In the XVIIIth Century, Pierre Fauchard (1678-1761) recommended: “Never to pull out and to throw away a loose tooth”. He added: “First, one should extract it, then slightly file its root, fill it with lead or gold leaves and put it back in its socket, making sure to ligate them to the neighbouring teeth with silver or gold metal threads” (Figure 3).
In 1771, John Hunter (1728-1793) in The Natural History of the Human Teeth (1771) transplanted a living person’s healthy tooth on the comb of a rooster. A few months later, the rooster was killed and John HUNTER noticed that the tooth was fixed to the tissue and blood flow. This practitioner had always considered the tooth as a bone planted in another bone. In 1780, John Hunter carried out dental reimplantations and transplantations (Figure 4).
In the XIXth Century, in 1856, J. Younger from San Francisco carried out the first real implantation: an operation which consisted in digging a tooth socket in the jawbone: either where a tooth had disappeared, or where the space was edentulous in the first place. He used natural teeth. He transplanted an upper tooth respecting the impacted position. In 1865, Magitot presented a dissertation on reimplantation and restitution transplant. In 1882, he failed 8 times out of 117 cases of reimplantation. In 1875, John Younger was the first to open an artificial tooth socket with a drill. In 1879, E. Magitot (1833-1897) published De la greffe chirurgicale dans ses applications à la thérapeutique des lésions de l’appareil dentaire (From surgical graft in its applications to the therapeutic of lesions caused by a dental appliance). From then on, dental implantations were usually referred to as “Magitot’s operations”. In 1886, L. Fredel studied dental transplantation.
That’s all for dental reimplantations and transplantations.
Let’s see what about implantations of dental implants. In 1807, when his book Manuel de l’art du dentist (Handbook on the dentist’s art) was published, Maggiolo described the implantation of a tooth made of 18-carat gold alloy. We see also:
- In 1804, Ch. Bell studied the tissue reactions that various metals could cause.
- In 1885, Waisser carried out implantations with porcelain roots.
- In 1886, Hausman reduced the risk of new fractures or immobilised fractures, thanks to a stainless steel plate and fixing screws.
- In 1887, Harris implanted porcelain tooth on a root made of plaster and covered with lead.
- In 1889, Frantzen invented celluloid roots. He was followed by Franck in his clinical trials.
- In 1891, Znamenski implanted porcelain and rubber on a dog. It was a great success. However, what was applicable to dogs was not for men.
In 1891, Hillischer (1850-1926) made platinum and gold implants that he immediately put in a tooth socket after dental avulsion to increase retention. From 1891 to 1894, Lewis, D’Ewardt and Bonwill used platinum and gold.
In the XXth Century, around the year 1900, following the trend which was characteristic of that period, Berr was trying to implant teeth whose roots were made of precious metals. In 1901, Payne presented a communication proposing the implementation of gold roots on a full prosthesis. In 1906, Hentze had implanted a porcelain root for 3 months and a root made of rubber for 2 years.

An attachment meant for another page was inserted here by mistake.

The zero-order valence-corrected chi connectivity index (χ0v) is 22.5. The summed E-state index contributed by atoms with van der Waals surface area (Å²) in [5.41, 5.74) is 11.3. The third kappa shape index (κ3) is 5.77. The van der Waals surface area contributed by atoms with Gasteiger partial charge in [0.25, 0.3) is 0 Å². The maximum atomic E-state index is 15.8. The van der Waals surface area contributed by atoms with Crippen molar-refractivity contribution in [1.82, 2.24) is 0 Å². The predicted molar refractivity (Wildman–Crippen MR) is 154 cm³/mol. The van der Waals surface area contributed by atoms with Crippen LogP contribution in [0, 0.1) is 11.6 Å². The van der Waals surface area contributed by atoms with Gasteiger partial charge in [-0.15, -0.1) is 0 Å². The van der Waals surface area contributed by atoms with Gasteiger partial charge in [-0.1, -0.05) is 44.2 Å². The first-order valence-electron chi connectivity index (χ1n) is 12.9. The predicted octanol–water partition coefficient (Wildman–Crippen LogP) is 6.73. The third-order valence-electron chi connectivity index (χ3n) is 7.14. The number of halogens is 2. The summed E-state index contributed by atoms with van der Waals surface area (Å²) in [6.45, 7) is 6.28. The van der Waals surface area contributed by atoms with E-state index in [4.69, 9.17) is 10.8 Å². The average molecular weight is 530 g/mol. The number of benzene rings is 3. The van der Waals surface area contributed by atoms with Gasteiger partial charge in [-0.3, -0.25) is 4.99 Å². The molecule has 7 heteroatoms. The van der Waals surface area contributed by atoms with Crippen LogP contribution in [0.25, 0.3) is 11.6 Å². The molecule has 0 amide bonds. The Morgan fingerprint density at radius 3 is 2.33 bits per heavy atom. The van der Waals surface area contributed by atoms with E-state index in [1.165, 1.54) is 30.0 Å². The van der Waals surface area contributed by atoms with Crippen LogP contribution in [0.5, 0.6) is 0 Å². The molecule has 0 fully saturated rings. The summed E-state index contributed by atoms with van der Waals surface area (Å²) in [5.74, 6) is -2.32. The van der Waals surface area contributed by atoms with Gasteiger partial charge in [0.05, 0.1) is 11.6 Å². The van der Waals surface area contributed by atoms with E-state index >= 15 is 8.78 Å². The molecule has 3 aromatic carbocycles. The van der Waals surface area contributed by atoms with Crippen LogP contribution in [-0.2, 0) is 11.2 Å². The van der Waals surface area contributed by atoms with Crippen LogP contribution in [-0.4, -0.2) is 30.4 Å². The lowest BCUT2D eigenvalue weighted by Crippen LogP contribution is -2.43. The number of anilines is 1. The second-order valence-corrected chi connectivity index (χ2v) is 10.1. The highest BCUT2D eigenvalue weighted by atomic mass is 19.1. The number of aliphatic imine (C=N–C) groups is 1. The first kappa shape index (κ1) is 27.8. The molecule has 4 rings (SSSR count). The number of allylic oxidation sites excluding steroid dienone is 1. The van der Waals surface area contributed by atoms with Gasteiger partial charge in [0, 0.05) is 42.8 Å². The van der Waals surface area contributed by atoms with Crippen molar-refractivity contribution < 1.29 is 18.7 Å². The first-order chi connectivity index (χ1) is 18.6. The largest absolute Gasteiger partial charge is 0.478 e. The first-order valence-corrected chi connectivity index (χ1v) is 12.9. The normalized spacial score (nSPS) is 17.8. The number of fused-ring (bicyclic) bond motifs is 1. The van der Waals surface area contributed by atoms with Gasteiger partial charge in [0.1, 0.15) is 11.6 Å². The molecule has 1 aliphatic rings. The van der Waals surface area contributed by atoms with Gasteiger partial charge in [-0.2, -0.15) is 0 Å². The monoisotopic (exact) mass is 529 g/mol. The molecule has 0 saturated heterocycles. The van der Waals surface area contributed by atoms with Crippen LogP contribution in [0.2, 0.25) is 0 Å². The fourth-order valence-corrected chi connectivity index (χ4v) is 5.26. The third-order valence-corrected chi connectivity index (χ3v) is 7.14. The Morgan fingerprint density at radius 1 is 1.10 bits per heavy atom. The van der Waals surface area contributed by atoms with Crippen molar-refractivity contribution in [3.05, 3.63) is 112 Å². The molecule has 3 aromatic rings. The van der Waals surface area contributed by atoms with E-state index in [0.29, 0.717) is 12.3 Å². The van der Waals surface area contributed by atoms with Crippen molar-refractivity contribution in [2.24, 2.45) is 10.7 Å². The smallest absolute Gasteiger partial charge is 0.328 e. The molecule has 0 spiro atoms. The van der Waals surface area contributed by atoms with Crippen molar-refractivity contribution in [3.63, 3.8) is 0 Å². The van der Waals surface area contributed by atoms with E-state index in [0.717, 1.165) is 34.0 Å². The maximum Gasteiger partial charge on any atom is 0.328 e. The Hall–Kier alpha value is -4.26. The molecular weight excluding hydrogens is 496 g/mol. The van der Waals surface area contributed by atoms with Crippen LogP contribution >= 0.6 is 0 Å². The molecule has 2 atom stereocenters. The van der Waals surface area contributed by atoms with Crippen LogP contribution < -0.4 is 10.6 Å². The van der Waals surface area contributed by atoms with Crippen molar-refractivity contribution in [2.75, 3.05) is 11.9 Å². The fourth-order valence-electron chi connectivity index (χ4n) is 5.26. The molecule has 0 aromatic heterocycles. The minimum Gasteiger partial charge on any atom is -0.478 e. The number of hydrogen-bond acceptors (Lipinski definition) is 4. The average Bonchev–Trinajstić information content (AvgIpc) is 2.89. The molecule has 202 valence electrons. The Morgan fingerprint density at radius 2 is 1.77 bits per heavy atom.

In 1913, E. Greenfield (US Patent Office Serial n°478 360 of December 14th 1909) used an artificial root in the shape of a small windowed cage made of platinum-iridium alloy metal lattice. The tooth socket was not dug but the drill hollowed out a circular slit in the middle of which the bone remained undamaged. This set was made up of 4 ladders. The tooth was chiseled in a space which had the shape of a swallow. These experiments lasted 7 years before being presented to the Academy of Stomatology, in Philadelphia.
In 1920, Bricke screwed a root made of ivory onto a tooth socket that he drilled himself. In 1928, Meissner “inserted” artificial teeth in holes dug in the sockets. In 1933, Dag indicated the existence of a bridge on the lower maxillary which was made up of 5 elements. Its abutment was a wood screw-shaped root in 22-carat gold. The bridge had been worn for 10 years.
In 1937, in a substantial amount of time, Wuhrmann wanted to exclude the device incorporated in the bone tissue from the action of the buccal medium.
The year 1939 saw the use of stainless steels and stellites in dental surgery. The Strock brothers from Boston used vitallium screws (worn during 17 years). In 1943, Alvin E. Strock (1911-1996) and Moses Strock from the Surgical Laboratory of Harvard Medical School were the pioneers of this new method. The same year saw the Dr Gustav Dahl’s juxta-osseous implant. It was a simple bar of Stellite with four rods (two canine rods and two molar rods piercing the gum and supporting a full prosthesis).
Following an extraction, Formiggini left iodoform gauze in the tooth socket. A few weeks later, he found it difficult to extract the gauze. The bone had reformed around the gauze. He created an original screw made of stainless steel and which was internally empty. On February 27th 1947, he held his first conference in Milan. The handcrafted method of his screw and the tapping were impossible to reproduce. He carried out his first surgical procedure in 1943. After the war, he lost most of his customers.